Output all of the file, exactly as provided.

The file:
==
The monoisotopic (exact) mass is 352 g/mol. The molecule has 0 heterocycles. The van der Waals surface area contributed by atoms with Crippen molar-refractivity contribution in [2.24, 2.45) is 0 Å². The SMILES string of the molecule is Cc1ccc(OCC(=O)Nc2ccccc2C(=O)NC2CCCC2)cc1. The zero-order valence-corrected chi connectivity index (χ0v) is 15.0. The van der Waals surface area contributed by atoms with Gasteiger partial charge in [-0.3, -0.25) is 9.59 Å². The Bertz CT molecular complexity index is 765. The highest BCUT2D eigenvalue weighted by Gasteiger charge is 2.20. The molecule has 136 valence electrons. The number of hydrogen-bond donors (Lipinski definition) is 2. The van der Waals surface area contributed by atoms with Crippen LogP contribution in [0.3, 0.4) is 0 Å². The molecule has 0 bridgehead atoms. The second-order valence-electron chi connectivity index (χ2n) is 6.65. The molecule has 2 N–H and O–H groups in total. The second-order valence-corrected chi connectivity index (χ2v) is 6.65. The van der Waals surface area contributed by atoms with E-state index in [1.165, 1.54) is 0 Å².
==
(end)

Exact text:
The monoisotopic (exact) mass is 352 g/mol. The molecule has 0 heterocycles. The van der Waals surface area contributed by atoms with Crippen molar-refractivity contribution in [2.24, 2.45) is 0 Å². The SMILES string of the molecule is Cc1ccc(OCC(=O)Nc2ccccc2C(=O)NC2CCCC2)cc1. The zero-order valence-corrected chi connectivity index (χ0v) is 15.0. The van der Waals surface area contributed by atoms with Gasteiger partial charge in [-0.3, -0.25) is 9.59 Å². The Bertz CT molecular complexity index is 765. The highest BCUT2D eigenvalue weighted by Gasteiger charge is 2.20. The molecule has 136 valence electrons. The number of hydrogen-bond donors (Lipinski definition) is 2. The van der Waals surface area contributed by atoms with Crippen LogP contribution in [0.3, 0.4) is 0 Å². The molecule has 0 bridgehead atoms. The second-order valence-electron chi connectivity index (χ2n) is 6.65. The molecule has 2 N–H and O–H groups in total. The second-order valence-corrected chi connectivity index (χ2v) is 6.65. The van der Waals surface area contributed by atoms with E-state index in [1.165, 1.54) is 0 Å².